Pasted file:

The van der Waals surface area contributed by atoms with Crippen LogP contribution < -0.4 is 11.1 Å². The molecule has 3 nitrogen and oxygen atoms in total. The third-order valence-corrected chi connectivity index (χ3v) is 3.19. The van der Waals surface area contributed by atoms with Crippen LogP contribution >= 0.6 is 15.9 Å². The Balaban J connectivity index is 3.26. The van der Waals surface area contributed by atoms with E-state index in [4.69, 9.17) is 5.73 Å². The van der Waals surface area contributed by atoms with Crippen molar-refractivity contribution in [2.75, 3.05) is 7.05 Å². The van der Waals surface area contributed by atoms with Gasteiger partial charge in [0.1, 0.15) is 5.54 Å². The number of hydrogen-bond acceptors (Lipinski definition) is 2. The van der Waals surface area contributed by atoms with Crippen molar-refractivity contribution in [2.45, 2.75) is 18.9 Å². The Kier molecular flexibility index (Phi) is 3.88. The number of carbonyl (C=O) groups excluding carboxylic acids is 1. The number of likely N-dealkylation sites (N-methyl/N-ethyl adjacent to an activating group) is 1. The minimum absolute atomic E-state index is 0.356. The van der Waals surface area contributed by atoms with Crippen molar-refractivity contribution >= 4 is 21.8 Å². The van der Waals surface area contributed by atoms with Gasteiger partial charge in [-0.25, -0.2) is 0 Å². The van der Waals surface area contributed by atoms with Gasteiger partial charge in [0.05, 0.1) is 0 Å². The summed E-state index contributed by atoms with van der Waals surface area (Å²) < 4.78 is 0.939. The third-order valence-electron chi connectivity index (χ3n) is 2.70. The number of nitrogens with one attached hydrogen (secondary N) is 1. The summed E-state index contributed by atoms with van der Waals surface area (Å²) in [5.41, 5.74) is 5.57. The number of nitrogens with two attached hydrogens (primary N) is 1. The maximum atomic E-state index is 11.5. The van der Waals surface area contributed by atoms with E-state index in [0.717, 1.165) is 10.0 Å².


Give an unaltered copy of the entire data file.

The van der Waals surface area contributed by atoms with Crippen LogP contribution < -0.4 is 11.1 Å². The molecule has 3 nitrogen and oxygen atoms in total. The third-order valence-corrected chi connectivity index (χ3v) is 3.19. The van der Waals surface area contributed by atoms with Crippen LogP contribution >= 0.6 is 15.9 Å². The Balaban J connectivity index is 3.26. The van der Waals surface area contributed by atoms with E-state index in [4.69, 9.17) is 5.73 Å². The van der Waals surface area contributed by atoms with Crippen molar-refractivity contribution in [2.75, 3.05) is 7.05 Å². The van der Waals surface area contributed by atoms with Gasteiger partial charge in [0.1, 0.15) is 5.54 Å². The number of hydrogen-bond acceptors (Lipinski definition) is 2. The van der Waals surface area contributed by atoms with Crippen molar-refractivity contribution in [2.45, 2.75) is 18.9 Å². The Kier molecular flexibility index (Phi) is 3.88. The number of carbonyl (C=O) groups excluding carboxylic acids is 1. The number of likely N-dealkylation sites (N-methyl/N-ethyl adjacent to an activating group) is 1. The minimum absolute atomic E-state index is 0.356. The van der Waals surface area contributed by atoms with Crippen molar-refractivity contribution >= 4 is 21.8 Å². The van der Waals surface area contributed by atoms with Gasteiger partial charge in [-0.25, -0.2) is 0 Å². The van der Waals surface area contributed by atoms with Gasteiger partial charge in [0.05, 0.1) is 0 Å². The summed E-state index contributed by atoms with van der Waals surface area (Å²) < 4.78 is 0.939. The third-order valence-electron chi connectivity index (χ3n) is 2.70. The number of nitrogens with one attached hydrogen (secondary N) is 1. The summed E-state index contributed by atoms with van der Waals surface area (Å²) in [5.41, 5.74) is 5.57. The number of nitrogens with two attached hydrogens (primary N) is 1. The maximum atomic E-state index is 11.5. The van der Waals surface area contributed by atoms with E-state index in [0.717, 1.165) is 10.0 Å².